What is Significant Hugh Victor McKay (1865-1926) had successfully developed and marketed the stripper harvester for grain harvesting in the 1880s and established the Sunshine Harvester Works in Ballarat in 1889. The Sunshine harvester revolutionised the wheat industry in Australia became one of Australia's best known pieces of agricultural machinery. McKay became famous for producing, manufacturing and exporting the machine and for his association with developments in industrial relations in Australia. The machine, and the works that produced it, are remembered in the name of the outer Melbourne suburb of Sunshine.
In 1904 McKay purchased the Braybrook Implement Company works, on a site at the junction of the northern and western rail routes. He began to transfer his operations there from Ballarat in 1905 and completed the move in 1907, by which time the works had trebled in size. Braybrook Junction was renamed Sunshine in 1907. The facility expanded to become one of the largest manufacturing industries in Australia, producing a wide range of agricultural implements. Within three years of commencing operations at Sunshine Harvester Works, McKay was employing 1,000 workers.
In 1906 the Deakin Government passed its 'New Protection' legislation, the Excise Tariff (Agricultural Machinery) Act, which imposed an excise on locally made machinery with an exemption for manufacturers if their workers were paid a fair and reasonable wage. McKay applied in 1907 to the Conciliation and Arbitration Court to be exempt from paying this excise.
However, in what became known as the Harvester Judgement, The President of the court, Justice Henry Higgins, found against McKay rejecting his application and awarding McKay's male workers seven shillings a day with higher rates for skilled labour. The Harvester Judgement led Higgins to formulate his principle of the minimum wage, declaring that a 'fair and reasonable wage' should be based on 'The normal needs of the average employee, regarded as a human being living in a civilised community.'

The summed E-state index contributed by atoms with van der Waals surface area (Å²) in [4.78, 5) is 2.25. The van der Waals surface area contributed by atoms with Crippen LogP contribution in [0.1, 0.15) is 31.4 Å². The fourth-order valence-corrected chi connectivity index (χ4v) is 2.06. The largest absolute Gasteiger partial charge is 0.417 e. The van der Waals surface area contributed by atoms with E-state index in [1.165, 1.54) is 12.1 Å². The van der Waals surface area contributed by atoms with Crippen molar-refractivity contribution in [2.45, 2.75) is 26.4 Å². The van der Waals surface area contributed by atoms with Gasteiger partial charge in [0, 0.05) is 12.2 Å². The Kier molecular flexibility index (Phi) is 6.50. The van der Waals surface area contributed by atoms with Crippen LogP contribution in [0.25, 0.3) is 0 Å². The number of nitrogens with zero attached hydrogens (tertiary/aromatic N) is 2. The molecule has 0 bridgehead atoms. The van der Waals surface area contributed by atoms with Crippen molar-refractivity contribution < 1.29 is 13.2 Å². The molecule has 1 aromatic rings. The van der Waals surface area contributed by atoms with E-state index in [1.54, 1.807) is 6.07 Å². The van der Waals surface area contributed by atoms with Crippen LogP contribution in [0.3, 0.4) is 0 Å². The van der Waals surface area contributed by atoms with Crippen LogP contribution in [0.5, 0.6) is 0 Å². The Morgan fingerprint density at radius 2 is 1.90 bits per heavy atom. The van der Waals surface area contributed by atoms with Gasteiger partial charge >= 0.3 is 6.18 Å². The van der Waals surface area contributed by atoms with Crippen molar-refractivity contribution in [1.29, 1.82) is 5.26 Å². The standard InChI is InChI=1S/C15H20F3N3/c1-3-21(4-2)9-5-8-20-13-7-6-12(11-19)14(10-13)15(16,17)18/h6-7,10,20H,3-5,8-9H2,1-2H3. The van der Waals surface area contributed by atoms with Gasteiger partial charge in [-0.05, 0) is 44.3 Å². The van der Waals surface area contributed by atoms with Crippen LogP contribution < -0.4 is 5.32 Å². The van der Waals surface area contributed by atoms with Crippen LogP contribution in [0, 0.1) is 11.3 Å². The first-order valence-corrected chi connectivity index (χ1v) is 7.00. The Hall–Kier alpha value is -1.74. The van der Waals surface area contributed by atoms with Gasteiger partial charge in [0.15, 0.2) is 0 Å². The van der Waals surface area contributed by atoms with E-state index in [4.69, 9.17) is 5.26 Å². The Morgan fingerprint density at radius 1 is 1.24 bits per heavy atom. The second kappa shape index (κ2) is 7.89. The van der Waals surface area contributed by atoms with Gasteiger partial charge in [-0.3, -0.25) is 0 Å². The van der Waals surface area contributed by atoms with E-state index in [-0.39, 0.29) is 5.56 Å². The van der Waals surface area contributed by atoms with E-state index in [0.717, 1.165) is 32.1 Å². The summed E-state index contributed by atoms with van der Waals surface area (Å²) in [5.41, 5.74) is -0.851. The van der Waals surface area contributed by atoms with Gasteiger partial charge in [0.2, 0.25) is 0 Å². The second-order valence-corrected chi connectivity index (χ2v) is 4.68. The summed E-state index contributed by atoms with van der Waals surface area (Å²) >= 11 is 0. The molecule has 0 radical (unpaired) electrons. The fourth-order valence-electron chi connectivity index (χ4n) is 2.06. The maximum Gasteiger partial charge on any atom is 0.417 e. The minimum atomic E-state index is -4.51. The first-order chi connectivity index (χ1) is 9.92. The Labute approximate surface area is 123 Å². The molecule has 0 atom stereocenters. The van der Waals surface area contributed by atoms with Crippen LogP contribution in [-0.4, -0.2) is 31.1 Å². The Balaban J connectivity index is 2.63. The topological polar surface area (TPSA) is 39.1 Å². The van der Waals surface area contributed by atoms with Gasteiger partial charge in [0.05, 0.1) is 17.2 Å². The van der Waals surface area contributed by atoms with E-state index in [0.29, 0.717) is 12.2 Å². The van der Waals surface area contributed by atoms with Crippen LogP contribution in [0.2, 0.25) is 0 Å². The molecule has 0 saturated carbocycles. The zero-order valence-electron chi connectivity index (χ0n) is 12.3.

McKay responded by challenging the validity of the Excise Tariff (Agricultural Machinery) Act in the High Court of Australia and won. This resulted in a strike by the Agricultural Implement Makers Union in 1911, to which McKay responded with a lockout of all union members. The strike lasted thirteen weeks, leaving the union bankrupt. It was the longest dispute in Australia's history to that date.
Although McKay successfully challenged the Harvester judgement, it had a long standing effect on Australian wage regulation by establishing the principle of the basic wage for unskilled workers.
The general pattern of factory building expansion extended north from Devonshire Road parallel to the railway. Initially the office of the company was on the north side of Devonshire Road but moved in 1909 when the new office building was built on the triangular block to the south of Devonshire Road, also facing the railway line. New factory offices, show rooms and a clock tower were opened on the north side of Devonshire Road in 1921. By 1926, the year HV McKay died, the factory occupied an area of 80 acres.
In 1930, HV McKay, merged with Massey Harris, the largest farm implement makers in Canada and major international exporters but the directorship remained in McKay family hands. Massey-Harris amalgamated with Harry Ferguson in 1953, and the McKay family interest was bought out in 1955.
The Sunshine factory became a part of the international company Massey-Harris Ferguson. The main centre of tractor and self propelled harvester production was now in England, and Sunshine became the second largest plant in the company's network. A new administration building with clock tower was constructed in 1956 on the north side of Devonshire Road, across from the previous head office building. The operation of the works was greatly scaled down in 1971, and much of the factory site was sold in 1986.
How is it Significant The Massey Ferguson industrial complex at Sunshine is of historical significance to the State of Victoria.
Why is it Significant The Massey Ferguson industrial complex at Sunshine is of historical significance for its association with agricultural implement manufacture for nearly a century, and for its association with H. V. McKay, one of Australia's leading industrialists.
The Massey Ferguson industrial complex at Sunshine is of historical significance as one of Australia's largest and most active industrial plants and employers of labour which made a major contribution to community life in Melbourne's western suburbs. The factory and its various elements have long been important social landmarks and symbols in the region.
The Massey Ferguson industrial complex at Sunshine is of historical significance for its association with significant events in Australian political and labour history, notably the 1907 Harvester judgement of Mr Justice HB Higgins which formulated the concept of a living wage.